In writing this piece, I was inspired by a few quotes by one of the most silver-tongued puritans, Samuel Rutherford. He writes so beautifully in The Trial and Triumph of Faith of a God who would take on all the nuances of human form, so as to leverage that human form to save sinners like us. I attempted to convey that image in the last stanza. Finally, I compare Calvary and Bethlehem. We often look to the cross as a symbol of Jesus’ humility, and rightfully so. The King was unjustly accused and “opened not his mouth” (Is 53:7). But the birth of Jesus, and more specifically the incarnation, shows us that he began his life in the same sacrificial humility that he ended it with. This humility, as Philippians 2 tells us, is the primary reason for his supremacy over all things, in heaven and on earth.

Finally, you may notice some overlap of words and themes from last weeks sonnet on glory. This is intentional: glory and humility walk hand in hand. God uses both simultaneously to accomplish his purposes in Christ. Oh the mesmerizing contrast of Christmas!

Drake Osborn

Advent Part Two: The Eternal Son

Advent Part Two: The Eternal Son

This is part two of a four-part blog series focusing on the season of Advent. For the next few weeks, Emmaus poets, writers and artists will share their work with us as we anticipate Christmas together.


Take a minute, church, and ponder the boundless beauty of Jesus.

He authored all origins. He clocked-in the entire cosmos. He permitted time to begin ticking. He has no ancestors, no roots, no source, no predecessors. He simply is, and has always been. He introduced time and space to one another. He inaugurated the entire universe. He is the founder of all foundations and beginnings – the first cause, the primary mover. No number can begin to quantify his eternality. It is impossible to wrap your mind around how long he has existed. But try to! Then sit in awe of the God-ness of your King.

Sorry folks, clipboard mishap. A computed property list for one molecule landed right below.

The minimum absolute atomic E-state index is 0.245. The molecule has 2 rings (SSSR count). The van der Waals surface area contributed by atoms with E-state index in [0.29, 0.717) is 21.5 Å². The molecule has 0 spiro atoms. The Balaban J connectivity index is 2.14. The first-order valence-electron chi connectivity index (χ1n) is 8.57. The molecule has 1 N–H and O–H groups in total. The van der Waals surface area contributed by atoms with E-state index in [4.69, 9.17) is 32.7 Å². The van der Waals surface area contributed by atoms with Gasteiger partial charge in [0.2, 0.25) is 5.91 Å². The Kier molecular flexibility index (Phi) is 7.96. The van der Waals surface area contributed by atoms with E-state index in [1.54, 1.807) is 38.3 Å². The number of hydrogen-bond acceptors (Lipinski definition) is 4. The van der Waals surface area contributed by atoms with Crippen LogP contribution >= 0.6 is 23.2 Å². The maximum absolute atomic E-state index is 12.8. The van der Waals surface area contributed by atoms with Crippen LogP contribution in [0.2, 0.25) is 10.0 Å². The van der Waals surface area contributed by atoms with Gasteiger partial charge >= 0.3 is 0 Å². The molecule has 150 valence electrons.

This is Jesus Christ, Son of God, and God Himself.

He is the sustainer. He has always, for all time, held everything together – by His Word. He prepared and baked all laws of physics and thermodynamics and relativity, which continue to baffle the most brilliant brains in all of humanity. And He holds together the fibers of their brains while baffling them. Actually, He upholds every fiber of every object that ever existed. Just try to comprehend that last sentence. Every fiber. Every object. That ever existed. Adam and Eve’s bodies, your body, and everyone in between. Mountains, oceans, subatomic particles, and the manger he was born into. He sustains them all. Try to comprehend this, church! No wonder the heavenly beings have been singing to him for ages.

“Holy, holy, holy.” This is their song. This is the everlasting cadence of the beings of highest order. They surround Him, and cover their faces and prostrate themselves – which is the only proper response to His immeasurable glory and majesty. He is absolutely perfect. No accusation of sin can stick to Him. No ounce of imperfection has ever come from Him. He is totally pure. No sin has ever breached the barrier of His home in Heaven. He is unscathed, unstained and untouched by the ugliness of ungodliness. He has always been this way – from as long as time can remember and before.

Their song contains the correct lyrics – He is holy. Wholly holy.

This glorious, heavenly, eternal Jesus became infant Jesus. He had the opposite of a humble background. His resume, as a helpless baby, reads, “Creator of all things,” and “Sustainer of all life.” He is who made the Holy Night holy. He is the true Light. In him there is no darkness. At all. All darkness evacuates at the whisper of His name. It always has, for all time. Nothing can eclipse the radiance of His glory. Nothing. Try to wrap your brain around that thought! Darkness has never done anything but flee from Jesus. It is accustomed to it. Our Jesus – Jesus Christ, the true Light.